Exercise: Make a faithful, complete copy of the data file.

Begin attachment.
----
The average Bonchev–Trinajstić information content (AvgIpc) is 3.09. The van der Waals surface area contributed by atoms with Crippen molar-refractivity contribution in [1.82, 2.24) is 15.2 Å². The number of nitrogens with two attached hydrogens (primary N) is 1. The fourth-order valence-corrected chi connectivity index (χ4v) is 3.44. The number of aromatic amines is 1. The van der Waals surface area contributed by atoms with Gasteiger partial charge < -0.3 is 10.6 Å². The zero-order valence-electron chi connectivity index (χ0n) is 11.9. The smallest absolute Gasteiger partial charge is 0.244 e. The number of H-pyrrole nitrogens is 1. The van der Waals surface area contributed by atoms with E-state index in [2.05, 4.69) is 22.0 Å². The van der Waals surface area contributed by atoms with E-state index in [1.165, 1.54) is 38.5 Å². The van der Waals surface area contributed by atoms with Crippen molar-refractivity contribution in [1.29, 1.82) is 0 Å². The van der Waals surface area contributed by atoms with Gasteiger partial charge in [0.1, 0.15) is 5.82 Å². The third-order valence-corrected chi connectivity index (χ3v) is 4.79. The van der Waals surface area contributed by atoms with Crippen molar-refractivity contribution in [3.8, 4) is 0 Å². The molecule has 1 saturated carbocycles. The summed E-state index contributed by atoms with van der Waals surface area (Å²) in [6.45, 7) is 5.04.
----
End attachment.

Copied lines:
The average Bonchev–Trinajstić information content (AvgIpc) is 3.09. The van der Waals surface area contributed by atoms with Crippen molar-refractivity contribution in [1.82, 2.24) is 15.2 Å². The number of nitrogens with two attached hydrogens (primary N) is 1. The fourth-order valence-corrected chi connectivity index (χ4v) is 3.44. The number of aromatic amines is 1. The van der Waals surface area contributed by atoms with Gasteiger partial charge < -0.3 is 10.6 Å². The zero-order valence-electron chi connectivity index (χ0n) is 11.9. The smallest absolute Gasteiger partial charge is 0.244 e. The number of H-pyrrole nitrogens is 1. The van der Waals surface area contributed by atoms with E-state index in [2.05, 4.69) is 22.0 Å². The van der Waals surface area contributed by atoms with E-state index in [1.165, 1.54) is 38.5 Å². The van der Waals surface area contributed by atoms with Crippen molar-refractivity contribution in [1.29, 1.82) is 0 Å². The van der Waals surface area contributed by atoms with Gasteiger partial charge in [0.1, 0.15) is 5.82 Å². The third-order valence-corrected chi connectivity index (χ3v) is 4.79. The van der Waals surface area contributed by atoms with Crippen molar-refractivity contribution in [3.8, 4) is 0 Å². The molecule has 1 saturated carbocycles. The summed E-state index contributed by atoms with van der Waals surface area (Å²) in [6.45, 7) is 5.04.